Phialophora cyclaminis is a virus which causes a somewhat rare vascular disease presenting the same kind of symptoms as Fusarium oxysporum var. cyclaminis: part of the plant droops suddenly, turns yellow and then perishes completely.
Plants must be kept off the ground and sources of stress avoided, for it is this which encourages attack by this fungus. Once the process of infection is under way, all countermeasures are unavailing.
Fungi of the genus Phialophora belong to the order Moniliales of the class Adelomycetes. They are of the Dematiaceae family, and are septate fungi (their mycelia are divided by partitions); their reproduction is asexual.
Phialophora cyclaminis is the species which attacks cyclamen. Like Fusarium oxysporum var. cyclaminis, it causes a disease known as Trachaeomycosis or vascular disease. Unlike Fusarium disease, though, this disease is encountered very seldom.
Optimum temperature for growth of Phialophora cyclaminis is between 15ºC (59ºF) and 18ºC (64ºF): it is, therefore, a fungus which develops particularly in the spring months, a disease of cool periods.
It is a systemic fungus. It is present in the soil and its mycelium penetrates the plant through the root system and develops there.
Invasion of the roots takes place either through damaged and wounded sites or actively, through healthy tissue. Once the vascular system of the plant is invaded the circulation of sap is hampered.
Obstruction of the vessels causes progressive perishing of the plant.
The leaves turn yellow, and part of the cyclamen droops. What is happening is that some parts of the plant are getting less and less water and nutrients.
The first signs are often restricted to half of a leaf, or half of the plant.
Often the older leaves are the first affected, and the symptoms then appear higher and higher up the plant. The general tendency is for this lack of nutrition to spread throughout the upper parts of the plant, which appears more and more withered.
The roots themselves turn black and the cyclamen perishes entirely.
Phialophora cyclaminis lasts for many years in the soil, in the form of conidia, sclerotia or vegetative resistant spores (chlamydospores). Transfer and mixing of contaminated soil or compost, washing with contaminated water, and reuse of water are all possible means of infection, though not the only ones; humans too are implicated, or their footwear is.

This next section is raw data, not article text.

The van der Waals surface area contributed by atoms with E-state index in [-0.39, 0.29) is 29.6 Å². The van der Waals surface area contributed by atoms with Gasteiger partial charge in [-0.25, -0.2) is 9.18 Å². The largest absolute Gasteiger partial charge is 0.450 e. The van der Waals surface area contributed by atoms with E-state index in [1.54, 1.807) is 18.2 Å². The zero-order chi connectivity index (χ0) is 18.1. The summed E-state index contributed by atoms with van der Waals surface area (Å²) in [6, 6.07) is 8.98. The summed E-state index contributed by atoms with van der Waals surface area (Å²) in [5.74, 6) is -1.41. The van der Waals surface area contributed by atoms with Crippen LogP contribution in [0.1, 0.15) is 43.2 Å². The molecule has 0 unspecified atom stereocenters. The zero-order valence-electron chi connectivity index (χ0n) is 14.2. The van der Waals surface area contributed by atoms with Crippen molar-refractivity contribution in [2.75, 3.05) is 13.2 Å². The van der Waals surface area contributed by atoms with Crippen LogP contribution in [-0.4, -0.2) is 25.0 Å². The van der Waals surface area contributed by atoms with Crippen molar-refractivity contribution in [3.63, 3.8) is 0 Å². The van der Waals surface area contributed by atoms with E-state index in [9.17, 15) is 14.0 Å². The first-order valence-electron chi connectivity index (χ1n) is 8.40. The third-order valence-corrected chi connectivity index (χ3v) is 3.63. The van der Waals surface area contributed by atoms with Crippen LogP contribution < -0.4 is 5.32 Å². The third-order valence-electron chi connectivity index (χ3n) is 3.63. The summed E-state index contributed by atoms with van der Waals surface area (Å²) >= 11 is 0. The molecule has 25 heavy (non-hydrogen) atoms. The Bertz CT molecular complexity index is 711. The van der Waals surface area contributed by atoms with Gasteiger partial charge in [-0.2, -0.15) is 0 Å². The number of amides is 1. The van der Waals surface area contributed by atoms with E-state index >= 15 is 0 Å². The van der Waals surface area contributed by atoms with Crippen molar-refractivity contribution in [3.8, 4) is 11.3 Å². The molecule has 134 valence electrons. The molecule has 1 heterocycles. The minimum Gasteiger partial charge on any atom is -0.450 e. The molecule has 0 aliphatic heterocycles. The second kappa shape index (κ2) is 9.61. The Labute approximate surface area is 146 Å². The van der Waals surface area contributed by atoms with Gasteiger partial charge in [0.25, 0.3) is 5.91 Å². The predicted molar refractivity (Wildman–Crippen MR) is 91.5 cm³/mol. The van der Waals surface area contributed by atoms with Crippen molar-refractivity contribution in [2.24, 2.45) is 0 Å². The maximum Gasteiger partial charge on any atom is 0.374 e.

Both the bacterium, Erwinia carotovora ssp. carotovora and the fungus Fusarium oxysporum var. cyclaminis also cause vascular diseases; and it is not always an easy matter to determine precisely which pathogen is at the bottom of an infectious onslaught.
However, in the case of Phialophora the base of the cyclamen’s leaves do not show brown staining, as they do with Fusarium; while the stalks and buds, on the other hand, are softened.
It is highly possible that Phialophora may have infected a cyclamen following an attack by Fusarium; so that it is not rare to find both pathogens in the vessels of the same plant.
The source could also be an irrigation problem, either too little or too much water, or too high a concentration of salts in the feed solution.
Disinfection of compost gives the best results.
Once infection is under way there is not really anything that can be done. The following systemic products can however be watered on as a precaution.
The constant development of the regulations and homologations of phytosanitary treatment products, and the differences in regulations according to each country make it impossible for us to include updated information on homologations. Each producer will have to contact his local plant protection bureau to obtain the latest updates concerning the regulations and use of phytosanitary products. We strongly advise testing beforehand on a plant sample in order to measure the chemical’s activity (establishing the dose) and any effect on the plant (plant poisoning).
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